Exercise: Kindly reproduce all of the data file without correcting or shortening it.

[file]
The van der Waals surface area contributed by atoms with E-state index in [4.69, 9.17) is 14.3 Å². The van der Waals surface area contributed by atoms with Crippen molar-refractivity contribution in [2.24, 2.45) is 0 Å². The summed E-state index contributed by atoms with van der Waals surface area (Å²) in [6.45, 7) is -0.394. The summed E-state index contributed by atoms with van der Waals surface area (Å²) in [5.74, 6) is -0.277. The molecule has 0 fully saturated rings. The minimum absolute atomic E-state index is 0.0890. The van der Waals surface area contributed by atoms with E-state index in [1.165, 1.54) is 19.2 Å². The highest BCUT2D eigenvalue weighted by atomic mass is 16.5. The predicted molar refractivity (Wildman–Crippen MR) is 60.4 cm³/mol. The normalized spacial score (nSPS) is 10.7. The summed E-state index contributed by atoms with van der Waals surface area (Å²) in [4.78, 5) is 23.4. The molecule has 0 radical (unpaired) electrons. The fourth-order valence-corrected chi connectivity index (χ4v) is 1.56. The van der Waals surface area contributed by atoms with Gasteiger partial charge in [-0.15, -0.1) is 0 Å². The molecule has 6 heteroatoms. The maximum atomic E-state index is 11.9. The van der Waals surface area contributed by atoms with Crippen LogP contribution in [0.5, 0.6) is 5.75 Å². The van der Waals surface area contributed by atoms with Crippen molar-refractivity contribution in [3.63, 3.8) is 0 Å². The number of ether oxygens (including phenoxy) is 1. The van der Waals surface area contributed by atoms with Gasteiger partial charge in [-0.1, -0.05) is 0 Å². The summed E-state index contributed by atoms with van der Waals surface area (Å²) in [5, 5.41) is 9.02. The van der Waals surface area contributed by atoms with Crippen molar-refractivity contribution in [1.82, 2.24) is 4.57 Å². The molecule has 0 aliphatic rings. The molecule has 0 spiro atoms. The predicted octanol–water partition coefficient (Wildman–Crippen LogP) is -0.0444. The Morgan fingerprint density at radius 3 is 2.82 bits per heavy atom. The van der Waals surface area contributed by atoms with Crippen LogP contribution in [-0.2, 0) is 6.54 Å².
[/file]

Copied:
The van der Waals surface area contributed by atoms with E-state index in [4.69, 9.17) is 14.3 Å². The van der Waals surface area contributed by atoms with Crippen molar-refractivity contribution in [2.24, 2.45) is 0 Å². The summed E-state index contributed by atoms with van der Waals surface area (Å²) in [6.45, 7) is -0.394. The summed E-state index contributed by atoms with van der Waals surface area (Å²) in [5.74, 6) is -0.277. The molecule has 0 fully saturated rings. The minimum absolute atomic E-state index is 0.0890. The van der Waals surface area contributed by atoms with E-state index in [1.165, 1.54) is 19.2 Å². The highest BCUT2D eigenvalue weighted by atomic mass is 16.5. The predicted molar refractivity (Wildman–Crippen MR) is 60.4 cm³/mol. The normalized spacial score (nSPS) is 10.7. The summed E-state index contributed by atoms with van der Waals surface area (Å²) in [4.78, 5) is 23.4. The molecule has 0 radical (unpaired) electrons. The fourth-order valence-corrected chi connectivity index (χ4v) is 1.56. The van der Waals surface area contributed by atoms with Gasteiger partial charge in [-0.15, -0.1) is 0 Å². The molecule has 6 heteroatoms. The maximum atomic E-state index is 11.9. The van der Waals surface area contributed by atoms with Crippen LogP contribution in [0.5, 0.6) is 5.75 Å². The van der Waals surface area contributed by atoms with Crippen molar-refractivity contribution in [3.63, 3.8) is 0 Å². The number of ether oxygens (including phenoxy) is 1. The van der Waals surface area contributed by atoms with Gasteiger partial charge in [-0.1, -0.05) is 0 Å². The summed E-state index contributed by atoms with van der Waals surface area (Å²) in [5, 5.41) is 9.02. The van der Waals surface area contributed by atoms with Crippen molar-refractivity contribution in [1.82, 2.24) is 4.57 Å². The molecule has 0 aliphatic rings. The molecule has 0 spiro atoms. The predicted octanol–water partition coefficient (Wildman–Crippen LogP) is -0.0444. The Morgan fingerprint density at radius 3 is 2.82 bits per heavy atom. The van der Waals surface area contributed by atoms with Crippen LogP contribution in [-0.2, 0) is 6.54 Å².